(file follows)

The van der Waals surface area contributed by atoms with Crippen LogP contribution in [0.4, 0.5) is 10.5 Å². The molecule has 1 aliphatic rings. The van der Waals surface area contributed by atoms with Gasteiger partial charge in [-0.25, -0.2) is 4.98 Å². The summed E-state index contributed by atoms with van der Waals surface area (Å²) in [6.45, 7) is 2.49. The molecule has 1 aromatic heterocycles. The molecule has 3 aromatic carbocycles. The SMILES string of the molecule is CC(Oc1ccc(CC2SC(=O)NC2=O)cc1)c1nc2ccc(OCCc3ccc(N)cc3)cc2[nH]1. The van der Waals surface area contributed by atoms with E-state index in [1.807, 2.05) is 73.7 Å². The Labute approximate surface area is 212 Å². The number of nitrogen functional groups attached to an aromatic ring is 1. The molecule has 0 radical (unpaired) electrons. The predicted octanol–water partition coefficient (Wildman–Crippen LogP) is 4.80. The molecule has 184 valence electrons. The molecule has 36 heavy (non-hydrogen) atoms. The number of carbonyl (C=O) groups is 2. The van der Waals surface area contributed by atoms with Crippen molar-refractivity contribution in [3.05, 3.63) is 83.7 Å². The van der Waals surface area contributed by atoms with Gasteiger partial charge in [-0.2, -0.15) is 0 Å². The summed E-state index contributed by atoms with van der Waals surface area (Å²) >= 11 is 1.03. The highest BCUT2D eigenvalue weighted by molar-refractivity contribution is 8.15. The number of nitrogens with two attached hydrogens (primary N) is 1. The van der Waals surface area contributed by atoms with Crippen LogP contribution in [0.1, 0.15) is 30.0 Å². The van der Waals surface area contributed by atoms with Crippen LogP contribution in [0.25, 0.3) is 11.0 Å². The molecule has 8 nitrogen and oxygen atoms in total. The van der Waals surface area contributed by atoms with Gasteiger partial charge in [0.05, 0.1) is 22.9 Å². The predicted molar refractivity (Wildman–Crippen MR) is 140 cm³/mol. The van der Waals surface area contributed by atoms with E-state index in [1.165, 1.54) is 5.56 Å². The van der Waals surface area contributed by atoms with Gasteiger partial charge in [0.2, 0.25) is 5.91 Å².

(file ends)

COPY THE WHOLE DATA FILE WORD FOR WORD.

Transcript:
The van der Waals surface area contributed by atoms with Crippen LogP contribution in [0.4, 0.5) is 10.5 Å². The molecule has 1 aliphatic rings. The van der Waals surface area contributed by atoms with Gasteiger partial charge in [-0.25, -0.2) is 4.98 Å². The summed E-state index contributed by atoms with van der Waals surface area (Å²) in [6.45, 7) is 2.49. The molecule has 1 aromatic heterocycles. The molecule has 3 aromatic carbocycles. The SMILES string of the molecule is CC(Oc1ccc(CC2SC(=O)NC2=O)cc1)c1nc2ccc(OCCc3ccc(N)cc3)cc2[nH]1. The van der Waals surface area contributed by atoms with E-state index in [1.807, 2.05) is 73.7 Å². The Labute approximate surface area is 212 Å². The number of nitrogen functional groups attached to an aromatic ring is 1. The molecule has 0 radical (unpaired) electrons. The predicted octanol–water partition coefficient (Wildman–Crippen LogP) is 4.80. The molecule has 184 valence electrons. The molecule has 36 heavy (non-hydrogen) atoms. The number of carbonyl (C=O) groups is 2. The van der Waals surface area contributed by atoms with Crippen molar-refractivity contribution in [3.05, 3.63) is 83.7 Å². The van der Waals surface area contributed by atoms with Gasteiger partial charge in [-0.2, -0.15) is 0 Å². The summed E-state index contributed by atoms with van der Waals surface area (Å²) >= 11 is 1.03. The highest BCUT2D eigenvalue weighted by molar-refractivity contribution is 8.15. The number of nitrogens with two attached hydrogens (primary N) is 1. The van der Waals surface area contributed by atoms with Crippen LogP contribution in [0.1, 0.15) is 30.0 Å². The van der Waals surface area contributed by atoms with Crippen LogP contribution in [0.25, 0.3) is 11.0 Å². The molecule has 8 nitrogen and oxygen atoms in total. The van der Waals surface area contributed by atoms with Gasteiger partial charge in [0.05, 0.1) is 22.9 Å². The predicted molar refractivity (Wildman–Crippen MR) is 140 cm³/mol. The van der Waals surface area contributed by atoms with E-state index in [1.165, 1.54) is 5.56 Å². The van der Waals surface area contributed by atoms with Gasteiger partial charge in [0.2, 0.25) is 5.91 Å².